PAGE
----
In terms of healthcare, recent research says that online mobile apps and experiences are also evolving patient expectations and the idea of receiving care anytime, anywhere. Healthcare consumers want to be able to access care when, where, and how it suits them best – a trend that shows no signs of slowing down. This has brought with it the expectation of digital tools to be a core part of healthcare delivery systems.
Yet in Canada virtual and on-demand care have not yet been widely adopted in healthcare facilities. In fact, a recent survey by the Canadian Medical Association shows that only one in 10 respondents report having had a virtual medical consultation, while 7 in 10 respondents said they would take the opportunity to have a virtual visit if available. Other survey data shows that 71% of Canadians would like to be able to book appointments electronically but just 9% of family physicians currently offer this option; while 41% of Canadians would like have video visits with their health care provider but just 4% of family physicians offer this option.
As busy millennials and members of Generation Z demand a more accessible and convenient healthcare system, and as the ageing boomer population continues to contribute to the $36.2 billion telehealth industry, organizations must plan to provide more access to on-demand virtual care to more Canadian across the country.
Allowing patients to connect with healthcare providers face-to-face in real-time through apps and web sites using their phones or computers, on-demand virtual care enables physicians to deliver care more quickly than in a traditional office visit setting. On-demand virtual care also helps physicians overcome other barriers to care, such as geography and distance.
Above all else, on-demand healthcare is about convenience and is not appropriate for life-threatening emergencies, nor should it replace an annual or critical care exam, it does allow patients to video chat with their doctors, or submit their symptoms via online tools. On-demand care also means that patients can receive remote diagnosis, healthcare monitoring and healthcare referrals, book their appointments online, receive mental health counselling remotely, and access a variety of specialty care services. Thanks to technology and on-demand care, more healthcare services can be offered to patients more frequently.
Most patients prefer accessing healthcare that is closer to home. However, almost 9 million Canadians -- about 30% of Canada's population -- live in rural and remote areas of the country, where access to healthcare that urban dwellers consider routine is rarely found. People in rural communities also have the added stress of paying for travel, accommodation, and meals to access the care they need when travelling to city centres to receive it.
Whether serving patients in busy city centres or remote locations, physicians offering on-demand virtual care and remote patient monitoring are providing patients with the added convenience of receiving care in the comfort of their own homes.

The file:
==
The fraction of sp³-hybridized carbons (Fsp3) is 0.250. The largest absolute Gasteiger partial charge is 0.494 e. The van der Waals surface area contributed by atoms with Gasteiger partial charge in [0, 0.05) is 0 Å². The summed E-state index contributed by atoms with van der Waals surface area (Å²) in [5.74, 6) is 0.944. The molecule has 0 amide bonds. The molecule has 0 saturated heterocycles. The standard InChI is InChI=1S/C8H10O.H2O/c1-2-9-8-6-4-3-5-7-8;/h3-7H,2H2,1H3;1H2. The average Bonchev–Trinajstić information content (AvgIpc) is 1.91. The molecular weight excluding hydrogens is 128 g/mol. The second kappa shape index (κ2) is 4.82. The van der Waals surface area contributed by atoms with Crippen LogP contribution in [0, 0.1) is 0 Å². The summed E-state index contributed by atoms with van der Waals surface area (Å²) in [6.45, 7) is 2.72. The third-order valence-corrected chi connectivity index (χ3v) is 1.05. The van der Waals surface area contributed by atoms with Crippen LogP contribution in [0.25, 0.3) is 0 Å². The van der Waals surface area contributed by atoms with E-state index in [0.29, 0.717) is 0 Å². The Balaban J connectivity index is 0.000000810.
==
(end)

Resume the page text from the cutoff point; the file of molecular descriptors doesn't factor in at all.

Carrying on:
The healthcare landscape is changing, with more consumers expecting personalized healthcare services from their healthcare facilities. They also want easy to access information where health information flows seamlessly among healthcare providers, specialists, and the patient, so that they can make informed decisions about their care. In other words, patients want to feel empowered through greater digital engagement. They want the personalized and easily accessible services in healthcare that they have grown accustomed to receiving in other industries. As patient expectations grow, and as more patients take control of their own healthcare, organizations must position themselves to offer on demand virtual care to ensure their patient populations remain contented.
Access to Digital Care in Canada
Despite the growing demand for more engaging digital experiences in healthcare, with approximately 70% of consumers preferring digital solutions to phone or in-person for healthcare visits, there still exists a lack of on-demand virtual care services across Canada.
To address that gap the in virtual care access, the Canadian Medical Association, the College of Family Physicians of Canada and the Royal College of Physicians and Surgeons of Canada have struck a Virtual Health Care Task Force with the participation of other national medical associations and patients to develop recommendations that will help to increase the adoption of virtual care across Canada.
Although the on-demand care model is still in its infancy, healthcare organizations will have to adopt new on-demand healthcare policies in order honour the expectations of today’s patient population.